The Land Rover Discovery Sport was launched on the market in the first weeks of 2015, following a global premiere in September 2014. It’s definitely not an old model, especially given the number of improvements it received over the years, so we are quite surprised to see the British manufacturer is already working on its successor.
Before you say this is not a mule for the next generation model, take a closer look at some of the details. For example, the fuel cap is apparently going to be relocated, hence its weird shape and size on this prototype. Also, there’s something funny going on with the exhaust system, suggesting this is a very early mule of a new platform, still wearing the body of the current model.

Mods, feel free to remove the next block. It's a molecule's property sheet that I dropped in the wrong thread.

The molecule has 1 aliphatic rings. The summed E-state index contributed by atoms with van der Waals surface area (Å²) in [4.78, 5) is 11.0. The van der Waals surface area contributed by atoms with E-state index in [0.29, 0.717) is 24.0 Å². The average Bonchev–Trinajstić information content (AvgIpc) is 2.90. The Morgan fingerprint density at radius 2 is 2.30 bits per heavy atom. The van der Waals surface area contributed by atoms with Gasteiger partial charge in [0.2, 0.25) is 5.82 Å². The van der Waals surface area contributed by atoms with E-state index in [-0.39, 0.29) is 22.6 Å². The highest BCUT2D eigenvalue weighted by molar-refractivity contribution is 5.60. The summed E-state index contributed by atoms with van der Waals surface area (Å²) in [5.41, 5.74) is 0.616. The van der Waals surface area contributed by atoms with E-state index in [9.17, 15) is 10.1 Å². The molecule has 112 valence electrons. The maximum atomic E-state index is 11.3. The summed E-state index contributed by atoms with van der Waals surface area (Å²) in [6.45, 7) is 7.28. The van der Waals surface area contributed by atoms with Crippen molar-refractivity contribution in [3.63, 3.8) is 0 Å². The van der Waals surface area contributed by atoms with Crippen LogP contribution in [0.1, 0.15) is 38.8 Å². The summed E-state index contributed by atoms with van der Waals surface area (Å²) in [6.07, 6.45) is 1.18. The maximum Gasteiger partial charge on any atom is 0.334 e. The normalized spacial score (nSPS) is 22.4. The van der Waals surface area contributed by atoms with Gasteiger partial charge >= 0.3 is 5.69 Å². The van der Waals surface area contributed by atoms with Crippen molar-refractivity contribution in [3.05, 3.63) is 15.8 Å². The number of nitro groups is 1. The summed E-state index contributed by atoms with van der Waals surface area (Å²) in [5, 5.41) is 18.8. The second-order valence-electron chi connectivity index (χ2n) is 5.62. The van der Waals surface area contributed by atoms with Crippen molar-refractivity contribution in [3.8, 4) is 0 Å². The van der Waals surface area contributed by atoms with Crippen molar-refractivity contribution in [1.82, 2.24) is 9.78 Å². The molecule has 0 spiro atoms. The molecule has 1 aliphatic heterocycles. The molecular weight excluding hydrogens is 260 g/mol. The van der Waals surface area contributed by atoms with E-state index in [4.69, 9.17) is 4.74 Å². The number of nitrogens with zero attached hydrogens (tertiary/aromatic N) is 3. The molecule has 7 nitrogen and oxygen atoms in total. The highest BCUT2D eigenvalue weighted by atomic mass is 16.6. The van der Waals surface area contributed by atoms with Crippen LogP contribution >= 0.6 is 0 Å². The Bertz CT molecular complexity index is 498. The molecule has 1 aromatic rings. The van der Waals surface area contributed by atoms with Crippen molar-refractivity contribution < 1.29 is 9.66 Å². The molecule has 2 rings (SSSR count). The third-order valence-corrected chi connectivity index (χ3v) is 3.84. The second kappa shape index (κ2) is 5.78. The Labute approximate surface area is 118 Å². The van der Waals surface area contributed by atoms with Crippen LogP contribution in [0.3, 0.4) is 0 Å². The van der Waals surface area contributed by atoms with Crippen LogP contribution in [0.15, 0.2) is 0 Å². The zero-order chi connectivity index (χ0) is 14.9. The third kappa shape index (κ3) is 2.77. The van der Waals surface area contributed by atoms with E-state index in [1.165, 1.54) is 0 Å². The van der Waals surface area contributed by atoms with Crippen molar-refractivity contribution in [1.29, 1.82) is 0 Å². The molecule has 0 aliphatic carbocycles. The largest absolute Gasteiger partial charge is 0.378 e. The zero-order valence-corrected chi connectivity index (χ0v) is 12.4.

At this point, it’s quite difficult to say what changes we will see on the next-gen Disco Sport, but we won’t rule out slightly increased dimensions and a redesigned suspension. Naturally, the new architecture will possibly bring some new powertrains and we won't be too surprised if the model receives some kind of electrification. According to preliminary details, we won’t see the new Disco Sport before the end of the decade, so most likely it will debut in 2021.
But before that, we expect to see a slightly revised version of the current Discovery Sport, probably in the end of 2018 with sales starting in early 2019. Don’t look for significant design changes, as the current model is still looking very fresh. Also, don’t hold your breath for a full-blow SVR version, as it won’t happen, at least for the current generation.
The 2018 model year of “the adventurous and versatile compact SUV” has a starting price of $37,795 in the United States and is offered exclusively with a four-cylinder, 2.0-liter turbocharged gasoline engine from the Ingenium family in two power stages – 237 horsepower (177 kilowatts) and 286 hp (213 kW).